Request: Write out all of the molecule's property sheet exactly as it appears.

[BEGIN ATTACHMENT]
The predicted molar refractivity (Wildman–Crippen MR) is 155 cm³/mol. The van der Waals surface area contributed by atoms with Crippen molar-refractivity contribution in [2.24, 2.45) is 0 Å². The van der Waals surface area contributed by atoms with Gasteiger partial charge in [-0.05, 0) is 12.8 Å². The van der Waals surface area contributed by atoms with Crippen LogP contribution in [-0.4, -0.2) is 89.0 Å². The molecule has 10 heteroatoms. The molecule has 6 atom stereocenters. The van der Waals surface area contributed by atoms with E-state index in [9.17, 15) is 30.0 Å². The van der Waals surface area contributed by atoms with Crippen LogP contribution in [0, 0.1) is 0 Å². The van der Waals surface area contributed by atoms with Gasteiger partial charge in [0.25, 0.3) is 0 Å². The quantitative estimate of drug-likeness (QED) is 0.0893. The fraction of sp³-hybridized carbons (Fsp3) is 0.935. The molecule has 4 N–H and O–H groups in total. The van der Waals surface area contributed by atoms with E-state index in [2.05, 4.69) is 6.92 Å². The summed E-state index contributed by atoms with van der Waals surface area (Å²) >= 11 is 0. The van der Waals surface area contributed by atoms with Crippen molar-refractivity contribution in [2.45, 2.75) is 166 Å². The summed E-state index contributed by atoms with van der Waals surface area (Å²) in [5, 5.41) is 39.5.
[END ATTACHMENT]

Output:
The predicted molar refractivity (Wildman–Crippen MR) is 155 cm³/mol. The van der Waals surface area contributed by atoms with Crippen molar-refractivity contribution in [2.24, 2.45) is 0 Å². The van der Waals surface area contributed by atoms with Gasteiger partial charge in [-0.05, 0) is 12.8 Å². The van der Waals surface area contributed by atoms with Crippen LogP contribution in [-0.4, -0.2) is 89.0 Å². The molecule has 10 heteroatoms. The molecule has 6 atom stereocenters. The van der Waals surface area contributed by atoms with E-state index in [9.17, 15) is 30.0 Å². The van der Waals surface area contributed by atoms with Crippen LogP contribution in [0, 0.1) is 0 Å². The van der Waals surface area contributed by atoms with Gasteiger partial charge in [0.25, 0.3) is 0 Å². The quantitative estimate of drug-likeness (QED) is 0.0893. The fraction of sp³-hybridized carbons (Fsp3) is 0.935. The molecule has 4 N–H and O–H groups in total. The van der Waals surface area contributed by atoms with E-state index in [2.05, 4.69) is 6.92 Å². The summed E-state index contributed by atoms with van der Waals surface area (Å²) >= 11 is 0. The van der Waals surface area contributed by atoms with Crippen molar-refractivity contribution in [2.45, 2.75) is 166 Å². The summed E-state index contributed by atoms with van der Waals surface area (Å²) in [5, 5.41) is 39.5.